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Edward Patrick "Ed" Boland (October 1, 1911 – November 4, 2001) was a politician from the state of Massachusetts. A Democrat, he was a representative from Massachusetts's 2nd congressional district.

Edward Boland
Edward Boland (1983).jpg
Member of the U.S. House of Representatives
from Massachusetts's 2nd district
In office
January 3, 1953 – January 3, 1989
Preceded byFoster Furcolo
Succeeded byRichard Neal
Chair of House Intelligence Committee
In office
July 14, 1977 – January 3, 1985
Preceded byOtis G. Pike
Succeeded byLee H. Hamilton
Personal details
Born
Edward Patrick Boland

(1911-10-01)October 1, 1911
Springfield, Massachusetts, U.S.
DiedNovember 4, 2001(2001-11-04) (aged 90)
Springfield, Massachusetts, U.S.
Political partyDemocratic
EducationBay Path University
Boston College
Military service
Allegiance United States
Branch/service United States Army
Years of service1942–1946
Battles/warsWorld War II
President Ronald Reagan attending a St. Patrick's Day luncheon hosted by Speaker Tip O'Neill, House Minority Leader Robert H. Michel, and Boland

Boland's father was an Irish immigrant railroad worker.[1] Boland was born in Springfield, Massachusetts and graduated from Springfield Central High School in 1928. He attended Bay Path Institute and Boston College Law School. He was a member of the Massachusetts House of Representatives from 1939 to 1940 and was the Hampden County register of deeds from 1941 to 1952. He also served in the United States Army during World War II.[2]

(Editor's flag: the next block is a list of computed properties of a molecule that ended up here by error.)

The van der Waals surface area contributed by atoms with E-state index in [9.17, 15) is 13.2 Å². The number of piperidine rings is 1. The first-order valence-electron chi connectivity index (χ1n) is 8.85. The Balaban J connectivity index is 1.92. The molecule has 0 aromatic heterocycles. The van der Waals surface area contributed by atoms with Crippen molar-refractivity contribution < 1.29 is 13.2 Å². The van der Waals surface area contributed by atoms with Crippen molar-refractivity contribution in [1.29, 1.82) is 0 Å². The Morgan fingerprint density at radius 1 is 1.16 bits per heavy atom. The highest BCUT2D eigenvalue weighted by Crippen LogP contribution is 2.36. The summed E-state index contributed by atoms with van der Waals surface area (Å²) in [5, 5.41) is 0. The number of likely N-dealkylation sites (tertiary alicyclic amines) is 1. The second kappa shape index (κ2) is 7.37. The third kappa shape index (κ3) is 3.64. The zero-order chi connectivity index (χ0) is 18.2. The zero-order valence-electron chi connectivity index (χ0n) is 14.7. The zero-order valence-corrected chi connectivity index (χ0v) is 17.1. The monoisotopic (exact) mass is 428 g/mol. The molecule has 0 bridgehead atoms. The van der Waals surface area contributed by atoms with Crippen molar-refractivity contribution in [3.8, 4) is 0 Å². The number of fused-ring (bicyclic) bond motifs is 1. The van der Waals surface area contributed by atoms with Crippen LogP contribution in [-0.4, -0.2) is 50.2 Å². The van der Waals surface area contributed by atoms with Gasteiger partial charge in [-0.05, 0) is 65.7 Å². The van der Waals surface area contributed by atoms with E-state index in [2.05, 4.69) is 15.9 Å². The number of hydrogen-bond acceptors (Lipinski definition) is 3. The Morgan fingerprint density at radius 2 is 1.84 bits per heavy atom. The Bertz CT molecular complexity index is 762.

Boland was elected to the United States House of Representatives as a Democrat in 1952.[2] Congressman Boland was in office during the closing of the Springfield Armory in 1968, and was harshly criticized for his inability to prevent its closure. This failure resulted in a challenge to Boland in 1968 by Springfield Mayor Charles V. Ryan. Boland was re-elected handily with significant help from the family of U.S. Senator Ted Kennedy in what was to be the last challenge to Boland by a major contender. Boland's most famous work as a congressman was the 1982 Boland Amendment, which blocked certain funding of the Contras in Nicaragua after the Central Intelligence Agency had supervised acts of sabotage without notifying Congress.[3] Boland lived in a Washington apartment with fellow Massachusetts Congressman Tip O'Neill (whose wife remained in Massachusetts) until 1977. Boland married at the age of 62, fathering four children. Boland retired from the House in 1989. Boland died in 2001 at the age of 90 from natural causes.[4]

ReferencesEdit

  1. ^ Oliver, Myrna (November 6, 2001). "Rep. Edward Boland, 90; Opposed Aid to Contras". Los Angeles Times. Retrieved December 16, 2012.
  2. ^ a b "BOLAND, Edward Patrick, (1911 - 2001)". Biographical Directory of the United States Congress. Retrieved December 16, 2012.
  3. ^ "The Counterrevolutionaries (The Contras)". Understanding the Iran-Contra Affairs. Brown University. Retrieved December 16, 2012.
  4. ^ Feeney, Mark (November 6, 2001). "Longtime congressman Edward Boland dies". Boston Globe. Archived from the original on November 21, 2001.

External linksEdit